Aside from searching for the P waves to decipher rhythms, the QRS morphology can give us clues to the rhythm.
This strip is from a patient who was admitted due to abdominal pain. While on telemetry, I noticed this interesting teaching strip.
This is a regular narrow complex QRS rhythm. Starting from the left side of the screen, the P wave is seen to be merging with the QRs until it cannot be seen and reemerged before QRS #7.
Take a look at the QRS morphology/shapes in all leads. You will notice that there are 2 different QRS morphology. QRS #1-6 have the same shape and QRS #7-10 have the same morphology. This means that with a P wave at a conductible distance from the QRS, QRS #7-10 are sinus beats or the ventricles were depolarized by sinus beats.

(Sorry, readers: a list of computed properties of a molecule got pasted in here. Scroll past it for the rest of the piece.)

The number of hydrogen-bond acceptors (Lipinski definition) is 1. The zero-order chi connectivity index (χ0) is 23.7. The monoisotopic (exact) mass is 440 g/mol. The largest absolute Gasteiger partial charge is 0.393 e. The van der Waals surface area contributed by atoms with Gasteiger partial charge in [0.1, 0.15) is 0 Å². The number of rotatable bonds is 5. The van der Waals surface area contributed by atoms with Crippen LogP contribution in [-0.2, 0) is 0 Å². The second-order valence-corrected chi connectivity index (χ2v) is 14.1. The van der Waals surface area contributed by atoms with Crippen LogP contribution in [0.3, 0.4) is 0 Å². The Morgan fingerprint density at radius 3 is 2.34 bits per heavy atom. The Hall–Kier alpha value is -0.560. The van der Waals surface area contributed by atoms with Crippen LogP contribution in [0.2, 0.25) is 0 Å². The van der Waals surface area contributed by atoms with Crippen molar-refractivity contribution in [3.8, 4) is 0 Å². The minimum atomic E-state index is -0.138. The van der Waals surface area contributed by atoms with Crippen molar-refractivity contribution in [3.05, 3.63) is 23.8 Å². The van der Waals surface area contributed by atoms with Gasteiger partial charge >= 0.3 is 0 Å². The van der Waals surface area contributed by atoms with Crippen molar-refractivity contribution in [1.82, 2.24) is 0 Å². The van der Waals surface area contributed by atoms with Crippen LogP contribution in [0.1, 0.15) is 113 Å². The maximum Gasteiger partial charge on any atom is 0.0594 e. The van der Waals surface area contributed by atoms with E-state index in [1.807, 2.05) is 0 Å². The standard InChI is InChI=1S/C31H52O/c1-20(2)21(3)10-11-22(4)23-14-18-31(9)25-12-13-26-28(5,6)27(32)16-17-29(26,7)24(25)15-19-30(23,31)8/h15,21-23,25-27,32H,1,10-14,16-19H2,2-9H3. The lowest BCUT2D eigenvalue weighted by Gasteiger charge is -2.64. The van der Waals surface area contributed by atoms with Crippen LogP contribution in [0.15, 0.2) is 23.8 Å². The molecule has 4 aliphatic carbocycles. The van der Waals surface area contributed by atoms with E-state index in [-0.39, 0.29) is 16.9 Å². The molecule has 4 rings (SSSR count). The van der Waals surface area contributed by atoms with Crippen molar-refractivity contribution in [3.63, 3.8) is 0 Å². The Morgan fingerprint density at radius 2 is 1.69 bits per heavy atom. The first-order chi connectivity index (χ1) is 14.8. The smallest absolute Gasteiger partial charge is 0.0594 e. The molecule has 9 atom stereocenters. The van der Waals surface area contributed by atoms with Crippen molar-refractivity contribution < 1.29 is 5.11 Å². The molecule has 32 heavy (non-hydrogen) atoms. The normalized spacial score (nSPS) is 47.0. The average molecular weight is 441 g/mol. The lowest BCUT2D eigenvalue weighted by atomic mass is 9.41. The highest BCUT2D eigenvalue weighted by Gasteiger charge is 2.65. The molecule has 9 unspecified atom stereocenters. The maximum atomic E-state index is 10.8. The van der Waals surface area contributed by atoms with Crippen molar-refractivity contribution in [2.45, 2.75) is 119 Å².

QRS# 1-6 with some of the P waves fusing with the QRS are junctional beats or the ventricles were depolarized by junctional impulses.
You might also argue that QRS #1 should be a sinus beat because of the obvious P wave and a normal PRI. The argument against it is the similarity of morphology with the obvious junctional beats (QRS #2-6).
Figure - ladder diagram
This strip is best understood using a ladder diagram.
This is a nice teaching strip showing competition of 2 pacemakers - junction and sinoatrial node (SAN). The clue to the diagnosis which captured/depolarized the ventricles was revealed by the QRS morphology.
In this case, the atria was still depolarized by the SAN and it somewhat disappeared because the P waves were "buried" in the QRS. This is called isorhythmic AV dissociation - rhythms with atrial rates and ventricular rates that are almost the same and there is dissociation because the ventricles were controlled by competing pacemaker.